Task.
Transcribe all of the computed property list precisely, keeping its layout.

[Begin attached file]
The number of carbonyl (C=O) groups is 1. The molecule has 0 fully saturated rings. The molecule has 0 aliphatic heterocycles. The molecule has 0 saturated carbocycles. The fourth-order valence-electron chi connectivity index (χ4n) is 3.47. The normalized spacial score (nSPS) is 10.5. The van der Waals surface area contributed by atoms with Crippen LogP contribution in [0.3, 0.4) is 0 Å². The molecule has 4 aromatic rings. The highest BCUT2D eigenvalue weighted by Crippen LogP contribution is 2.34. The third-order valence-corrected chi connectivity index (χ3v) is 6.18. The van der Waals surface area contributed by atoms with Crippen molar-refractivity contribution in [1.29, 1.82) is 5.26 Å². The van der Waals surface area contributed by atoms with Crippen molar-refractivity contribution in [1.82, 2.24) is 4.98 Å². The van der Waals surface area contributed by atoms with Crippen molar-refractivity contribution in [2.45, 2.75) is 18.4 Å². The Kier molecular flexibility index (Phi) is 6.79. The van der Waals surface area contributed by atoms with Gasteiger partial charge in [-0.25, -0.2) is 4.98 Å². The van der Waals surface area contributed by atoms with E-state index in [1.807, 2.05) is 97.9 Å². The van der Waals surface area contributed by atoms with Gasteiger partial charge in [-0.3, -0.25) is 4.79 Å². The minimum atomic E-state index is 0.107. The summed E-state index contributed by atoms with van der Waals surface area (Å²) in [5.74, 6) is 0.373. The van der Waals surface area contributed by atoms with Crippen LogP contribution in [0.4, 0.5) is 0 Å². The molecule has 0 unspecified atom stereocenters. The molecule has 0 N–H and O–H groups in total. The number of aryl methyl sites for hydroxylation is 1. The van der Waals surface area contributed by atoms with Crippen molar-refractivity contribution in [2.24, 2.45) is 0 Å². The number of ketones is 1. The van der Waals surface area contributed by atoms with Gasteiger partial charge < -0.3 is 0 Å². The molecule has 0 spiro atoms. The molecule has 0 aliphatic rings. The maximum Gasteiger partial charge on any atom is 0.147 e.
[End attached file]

The number of carbonyl (C=O) groups is 1. The molecule has 0 fully saturated rings. The molecule has 0 aliphatic heterocycles. The molecule has 0 saturated carbocycles. The fourth-order valence-electron chi connectivity index (χ4n) is 3.47. The normalized spacial score (nSPS) is 10.5. The van der Waals surface area contributed by atoms with Crippen LogP contribution in [0.3, 0.4) is 0 Å². The molecule has 4 aromatic rings. The highest BCUT2D eigenvalue weighted by Crippen LogP contribution is 2.34. The third-order valence-corrected chi connectivity index (χ3v) is 6.18. The van der Waals surface area contributed by atoms with Crippen molar-refractivity contribution in [1.29, 1.82) is 5.26 Å². The van der Waals surface area contributed by atoms with Crippen molar-refractivity contribution in [1.82, 2.24) is 4.98 Å². The van der Waals surface area contributed by atoms with Crippen molar-refractivity contribution in [2.45, 2.75) is 18.4 Å². The Kier molecular flexibility index (Phi) is 6.79. The van der Waals surface area contributed by atoms with Gasteiger partial charge in [-0.25, -0.2) is 4.98 Å². The van der Waals surface area contributed by atoms with E-state index in [1.807, 2.05) is 97.9 Å². The van der Waals surface area contributed by atoms with Gasteiger partial charge in [-0.3, -0.25) is 4.79 Å². The minimum atomic E-state index is 0.107. The summed E-state index contributed by atoms with van der Waals surface area (Å²) in [5.74, 6) is 0.373. The van der Waals surface area contributed by atoms with Crippen LogP contribution in [0.4, 0.5) is 0 Å². The molecule has 0 unspecified atom stereocenters. The molecule has 0 N–H and O–H groups in total. The number of aryl methyl sites for hydroxylation is 1. The van der Waals surface area contributed by atoms with Crippen molar-refractivity contribution in [2.24, 2.45) is 0 Å². The number of ketones is 1. The van der Waals surface area contributed by atoms with Gasteiger partial charge < -0.3 is 0 Å². The molecule has 0 spiro atoms. The molecule has 0 aliphatic rings. The maximum Gasteiger partial charge on any atom is 0.147 e.